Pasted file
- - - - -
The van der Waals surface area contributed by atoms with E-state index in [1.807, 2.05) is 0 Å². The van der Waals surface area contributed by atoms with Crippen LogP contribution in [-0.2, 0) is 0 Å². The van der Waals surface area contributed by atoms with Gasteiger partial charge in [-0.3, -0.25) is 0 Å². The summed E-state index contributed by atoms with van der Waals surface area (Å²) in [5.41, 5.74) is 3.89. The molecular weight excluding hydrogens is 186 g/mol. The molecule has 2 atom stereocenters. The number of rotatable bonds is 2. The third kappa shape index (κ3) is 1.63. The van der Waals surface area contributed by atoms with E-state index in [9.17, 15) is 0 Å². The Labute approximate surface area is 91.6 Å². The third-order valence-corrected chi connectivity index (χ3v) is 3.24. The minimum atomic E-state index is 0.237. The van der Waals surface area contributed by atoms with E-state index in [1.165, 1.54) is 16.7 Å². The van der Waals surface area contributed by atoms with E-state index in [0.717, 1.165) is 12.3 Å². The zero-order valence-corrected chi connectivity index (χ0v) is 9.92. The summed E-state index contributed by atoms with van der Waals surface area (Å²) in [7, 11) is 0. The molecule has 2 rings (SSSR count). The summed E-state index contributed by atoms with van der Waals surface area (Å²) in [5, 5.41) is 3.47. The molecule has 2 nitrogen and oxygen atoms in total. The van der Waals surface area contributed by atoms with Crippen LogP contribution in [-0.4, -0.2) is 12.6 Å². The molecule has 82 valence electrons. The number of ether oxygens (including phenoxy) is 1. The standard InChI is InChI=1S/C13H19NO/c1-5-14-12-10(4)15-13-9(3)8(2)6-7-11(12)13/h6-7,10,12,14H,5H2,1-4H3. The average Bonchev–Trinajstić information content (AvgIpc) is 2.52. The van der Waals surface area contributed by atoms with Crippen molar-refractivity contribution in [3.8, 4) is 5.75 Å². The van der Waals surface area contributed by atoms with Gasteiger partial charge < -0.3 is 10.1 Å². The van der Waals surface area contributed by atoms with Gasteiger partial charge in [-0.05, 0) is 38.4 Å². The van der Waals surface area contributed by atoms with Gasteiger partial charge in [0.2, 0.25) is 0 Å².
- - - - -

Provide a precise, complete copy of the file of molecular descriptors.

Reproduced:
The van der Waals surface area contributed by atoms with E-state index in [1.807, 2.05) is 0 Å². The van der Waals surface area contributed by atoms with Crippen LogP contribution in [-0.2, 0) is 0 Å². The van der Waals surface area contributed by atoms with Gasteiger partial charge in [-0.3, -0.25) is 0 Å². The summed E-state index contributed by atoms with van der Waals surface area (Å²) in [5.41, 5.74) is 3.89. The molecular weight excluding hydrogens is 186 g/mol. The molecule has 2 atom stereocenters. The number of rotatable bonds is 2. The third kappa shape index (κ3) is 1.63. The van der Waals surface area contributed by atoms with E-state index in [9.17, 15) is 0 Å². The Labute approximate surface area is 91.6 Å². The third-order valence-corrected chi connectivity index (χ3v) is 3.24. The minimum atomic E-state index is 0.237. The van der Waals surface area contributed by atoms with E-state index in [1.165, 1.54) is 16.7 Å². The van der Waals surface area contributed by atoms with E-state index in [0.717, 1.165) is 12.3 Å². The zero-order valence-corrected chi connectivity index (χ0v) is 9.92. The summed E-state index contributed by atoms with van der Waals surface area (Å²) in [7, 11) is 0. The molecule has 2 rings (SSSR count). The summed E-state index contributed by atoms with van der Waals surface area (Å²) in [5, 5.41) is 3.47. The molecule has 2 nitrogen and oxygen atoms in total. The van der Waals surface area contributed by atoms with Crippen LogP contribution in [-0.4, -0.2) is 12.6 Å². The molecule has 82 valence electrons. The number of ether oxygens (including phenoxy) is 1. The standard InChI is InChI=1S/C13H19NO/c1-5-14-12-10(4)15-13-9(3)8(2)6-7-11(12)13/h6-7,10,12,14H,5H2,1-4H3. The average Bonchev–Trinajstić information content (AvgIpc) is 2.52. The van der Waals surface area contributed by atoms with Crippen molar-refractivity contribution in [3.8, 4) is 5.75 Å². The van der Waals surface area contributed by atoms with Gasteiger partial charge < -0.3 is 10.1 Å². The van der Waals surface area contributed by atoms with Gasteiger partial charge in [-0.05, 0) is 38.4 Å². The van der Waals surface area contributed by atoms with Gasteiger partial charge in [0.2, 0.25) is 0 Å².